Today in Apple history: iTunes bags its first exclusive movie


The producers of Purple Violets took a gamble on iTunes movie distribution.
The producers of Purple Violets take a gamble on iTunes movie distribution.
Photo: Wild Ocean Films

November 20: Today in Apple history: iTunes movie distribution begins with Purple Violets, the first film to launch on iTunes November 20, 2007: In a milestone for iTunes movie distribution, Purple Violets becomes the first feature film to launch exclusively on Apple’s platform.

A romantic comedy directed by Edward Burns, Purple Violets stars Selma Blair, Debra Messing and Patrick Wilson. With limited offers from Hollywood’s traditional players, the filmmakers pin their hopes on iTunes distribution as an alternative way to get their movie in front of viewers.

iTunes: A new way to distribute movies

Purple Violets debuted at the Tribeca Film Festival in April 2007, earning positive reviews. However, the producers received few decent offers to distribute the $4 million movie. As a result, director Burns — who put up some of the money to make the movie — feared there would be “not enough money to market the film, not a wide-enough release to even make a dent in the moviegoing public’s consciousness.”

Therefore, the producers decided to bypass a traditional theatrical release and make the movie available on iTunes. This made Purple Violets the first feature film to debut commercially on Apple’s platform. The milestone came two years after iTunes started offering downloadable video, and one year after Disney became the first studio to offer its movies for download.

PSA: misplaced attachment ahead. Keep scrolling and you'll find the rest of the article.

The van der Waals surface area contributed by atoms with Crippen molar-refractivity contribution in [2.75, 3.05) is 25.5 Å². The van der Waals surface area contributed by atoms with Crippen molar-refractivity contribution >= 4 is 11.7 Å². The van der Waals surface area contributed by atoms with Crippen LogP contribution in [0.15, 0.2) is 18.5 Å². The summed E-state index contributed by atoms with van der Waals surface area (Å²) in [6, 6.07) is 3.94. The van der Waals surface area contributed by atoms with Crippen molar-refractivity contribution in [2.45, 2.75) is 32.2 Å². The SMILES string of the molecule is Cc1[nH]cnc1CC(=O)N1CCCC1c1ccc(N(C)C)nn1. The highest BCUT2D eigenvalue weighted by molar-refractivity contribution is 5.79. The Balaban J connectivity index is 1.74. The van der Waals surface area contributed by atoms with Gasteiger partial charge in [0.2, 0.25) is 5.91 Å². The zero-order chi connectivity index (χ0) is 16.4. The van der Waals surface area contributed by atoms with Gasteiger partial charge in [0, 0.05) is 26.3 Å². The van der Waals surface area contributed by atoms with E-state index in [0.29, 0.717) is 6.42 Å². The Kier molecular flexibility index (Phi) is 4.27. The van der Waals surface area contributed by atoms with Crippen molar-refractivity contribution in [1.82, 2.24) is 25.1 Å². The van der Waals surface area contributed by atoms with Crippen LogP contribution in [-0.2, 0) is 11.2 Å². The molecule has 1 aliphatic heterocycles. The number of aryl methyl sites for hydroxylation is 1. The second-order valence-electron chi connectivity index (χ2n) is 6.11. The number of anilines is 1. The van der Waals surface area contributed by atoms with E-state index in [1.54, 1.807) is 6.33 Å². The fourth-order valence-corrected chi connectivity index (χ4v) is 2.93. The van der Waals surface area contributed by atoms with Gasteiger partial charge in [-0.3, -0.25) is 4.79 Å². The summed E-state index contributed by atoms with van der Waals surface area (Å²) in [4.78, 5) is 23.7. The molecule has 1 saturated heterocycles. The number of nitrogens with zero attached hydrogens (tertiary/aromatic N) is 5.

Purple Violets: The first iTunes-exclusive movie

While premiering a movie on iTunes remained a gamble, other studios had begun exploring the option. The month before Purple Violets‘ debut, Fox Searchlight released a 13-minute short film to help build anticipation for Wes Anderson’s feature-length The Darjeeling Limited. People reportedly downloaded the free short more than 400,000 times.

“We’re really at the beginning stage in the movie space,” said Eddy Cue, Apple’s vice president for iTunes, in an interview about the distribution strategy with The New York Times. “Of course we want all of the Hollywood movies, but we do like the fact that we can be a great distribution vehicle for the little guys.”

At the time, iTunes had sold more than 4 million movie downloads, including short films. However, iTunes still offered fewer than 1,000 titles for sale.

Apple and the shifting entertainment landscape

Today, Purple Violets isn’t particularly well-remembered. (Rotten Tomatoes does not even rank the film, due to a lack of reviews.) However, its producers were certainly ahead of the game in embracing movie distribution through iTunes.

These days, Apple TV+ streams original TV shows and movies that Cupertino either produces itself or acquires. With more and more people skipping theater visits, and cutting the cord on cable TV at home, it seems Purple Violets director Burns had the right idea. Even if he was a few years early.


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